Convergence in Human Decision-Making Dynamics

Ming Cao, Andrew Stewart and Naomi Ehrich Leonard

Systems and Control Letters, Volume 59, pp. 87-97, 2010.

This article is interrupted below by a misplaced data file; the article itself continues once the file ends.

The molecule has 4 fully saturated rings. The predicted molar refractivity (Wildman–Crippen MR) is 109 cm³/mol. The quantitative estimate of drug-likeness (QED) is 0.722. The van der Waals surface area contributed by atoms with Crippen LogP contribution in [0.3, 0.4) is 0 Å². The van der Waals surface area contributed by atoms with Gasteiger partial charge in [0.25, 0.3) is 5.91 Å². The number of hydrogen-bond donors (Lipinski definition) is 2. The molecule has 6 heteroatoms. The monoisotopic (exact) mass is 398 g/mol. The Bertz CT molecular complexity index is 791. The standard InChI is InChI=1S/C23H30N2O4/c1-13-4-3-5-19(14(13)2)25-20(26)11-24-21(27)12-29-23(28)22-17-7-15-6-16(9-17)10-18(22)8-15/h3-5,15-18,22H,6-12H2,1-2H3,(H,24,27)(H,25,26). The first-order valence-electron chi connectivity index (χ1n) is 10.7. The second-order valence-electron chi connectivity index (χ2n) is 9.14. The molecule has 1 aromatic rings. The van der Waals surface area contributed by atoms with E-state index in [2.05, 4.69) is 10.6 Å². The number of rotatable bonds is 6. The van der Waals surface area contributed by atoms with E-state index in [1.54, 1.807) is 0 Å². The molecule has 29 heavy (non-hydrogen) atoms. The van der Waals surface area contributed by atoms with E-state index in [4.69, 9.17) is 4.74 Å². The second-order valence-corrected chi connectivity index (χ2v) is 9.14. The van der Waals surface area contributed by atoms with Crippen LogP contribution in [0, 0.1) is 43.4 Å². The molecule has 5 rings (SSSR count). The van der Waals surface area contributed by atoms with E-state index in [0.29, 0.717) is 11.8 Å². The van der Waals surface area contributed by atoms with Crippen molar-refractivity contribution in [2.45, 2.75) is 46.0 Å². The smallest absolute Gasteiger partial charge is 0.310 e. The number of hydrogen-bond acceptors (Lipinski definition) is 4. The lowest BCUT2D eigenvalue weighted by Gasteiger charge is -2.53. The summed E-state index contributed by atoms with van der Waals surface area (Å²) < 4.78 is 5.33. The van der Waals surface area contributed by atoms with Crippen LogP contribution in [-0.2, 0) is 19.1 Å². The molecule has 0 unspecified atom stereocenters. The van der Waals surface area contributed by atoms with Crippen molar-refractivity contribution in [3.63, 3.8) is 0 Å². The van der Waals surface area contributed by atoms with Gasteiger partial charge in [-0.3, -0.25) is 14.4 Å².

A class of binary decision-making tasks called the two-alternative forced-choice task has been used extensively in psychology and behavioral economics experiments to investigate human decision making. The human subject makes a choice between two options at regular time intervals and receives a reward after each choice; for a variety of reward structures, these experiments show convergence of the aggregate behavior to rewards that are often suboptimal. In this paper we present two models of human decision making: one is the Win-Stay, Lose-Switch (WSLS) model and the other is a deterministic limit of the popular Drift Diffusion (DD) model. With these models we prove convergence of the human behavior to the observed aggregate decision making for reward structures with matching points. The analysis is motivated by human-in-the-loop systems, where humans are often required to make repeated choices among finite alternatives in response to evolving system performance measures. We discuss application of the convergence result to design of human-in-the-loop systems using a map from the human subject to a human supervisor.

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